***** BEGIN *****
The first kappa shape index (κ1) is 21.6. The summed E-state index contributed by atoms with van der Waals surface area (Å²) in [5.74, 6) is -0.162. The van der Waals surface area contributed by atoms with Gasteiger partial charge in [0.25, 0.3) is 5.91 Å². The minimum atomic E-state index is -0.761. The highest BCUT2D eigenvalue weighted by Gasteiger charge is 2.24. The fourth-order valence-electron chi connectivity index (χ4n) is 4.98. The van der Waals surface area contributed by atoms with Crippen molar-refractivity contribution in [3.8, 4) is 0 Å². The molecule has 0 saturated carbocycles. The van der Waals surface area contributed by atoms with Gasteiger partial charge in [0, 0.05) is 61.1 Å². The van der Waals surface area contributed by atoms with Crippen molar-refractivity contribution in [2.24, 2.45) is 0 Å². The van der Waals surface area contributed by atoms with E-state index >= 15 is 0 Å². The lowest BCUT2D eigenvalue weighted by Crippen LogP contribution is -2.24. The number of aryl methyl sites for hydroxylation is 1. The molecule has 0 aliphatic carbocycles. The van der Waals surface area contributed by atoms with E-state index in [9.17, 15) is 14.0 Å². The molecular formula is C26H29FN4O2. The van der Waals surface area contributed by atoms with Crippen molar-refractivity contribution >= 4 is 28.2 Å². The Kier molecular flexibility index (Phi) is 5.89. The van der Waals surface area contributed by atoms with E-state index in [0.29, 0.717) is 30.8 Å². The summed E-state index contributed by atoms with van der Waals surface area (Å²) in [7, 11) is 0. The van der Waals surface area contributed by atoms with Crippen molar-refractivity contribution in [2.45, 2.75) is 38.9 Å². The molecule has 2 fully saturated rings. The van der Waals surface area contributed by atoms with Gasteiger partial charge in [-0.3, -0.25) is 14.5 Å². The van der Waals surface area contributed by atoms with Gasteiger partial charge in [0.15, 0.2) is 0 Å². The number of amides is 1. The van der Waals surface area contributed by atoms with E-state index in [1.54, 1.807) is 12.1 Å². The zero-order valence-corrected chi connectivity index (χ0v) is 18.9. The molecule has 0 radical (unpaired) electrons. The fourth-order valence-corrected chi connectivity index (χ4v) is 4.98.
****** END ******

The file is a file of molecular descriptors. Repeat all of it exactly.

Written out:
The first kappa shape index (κ1) is 21.6. The summed E-state index contributed by atoms with van der Waals surface area (Å²) in [5.74, 6) is -0.162. The van der Waals surface area contributed by atoms with Gasteiger partial charge in [0.25, 0.3) is 5.91 Å². The minimum atomic E-state index is -0.761. The highest BCUT2D eigenvalue weighted by Gasteiger charge is 2.24. The fourth-order valence-electron chi connectivity index (χ4n) is 4.98. The van der Waals surface area contributed by atoms with Crippen molar-refractivity contribution in [3.8, 4) is 0 Å². The molecule has 0 saturated carbocycles. The van der Waals surface area contributed by atoms with Gasteiger partial charge in [0, 0.05) is 61.1 Å². The van der Waals surface area contributed by atoms with Crippen molar-refractivity contribution in [2.24, 2.45) is 0 Å². The van der Waals surface area contributed by atoms with E-state index >= 15 is 0 Å². The lowest BCUT2D eigenvalue weighted by Crippen LogP contribution is -2.24. The number of aryl methyl sites for hydroxylation is 1. The molecule has 0 aliphatic carbocycles. The van der Waals surface area contributed by atoms with E-state index in [9.17, 15) is 14.0 Å². The molecular formula is C26H29FN4O2. The van der Waals surface area contributed by atoms with Crippen molar-refractivity contribution >= 4 is 28.2 Å². The Kier molecular flexibility index (Phi) is 5.89. The van der Waals surface area contributed by atoms with E-state index in [0.29, 0.717) is 30.8 Å². The summed E-state index contributed by atoms with van der Waals surface area (Å²) in [7, 11) is 0. The van der Waals surface area contributed by atoms with Crippen molar-refractivity contribution in [2.45, 2.75) is 38.9 Å². The molecule has 2 fully saturated rings. The van der Waals surface area contributed by atoms with Gasteiger partial charge in [-0.3, -0.25) is 14.5 Å². The van der Waals surface area contributed by atoms with Gasteiger partial charge in [0.15, 0.2) is 0 Å². The number of amides is 1. The van der Waals surface area contributed by atoms with E-state index in [1.54, 1.807) is 12.1 Å². The zero-order valence-corrected chi connectivity index (χ0v) is 18.9. The molecule has 0 radical (unpaired) electrons. The fourth-order valence-corrected chi connectivity index (χ4v) is 4.98.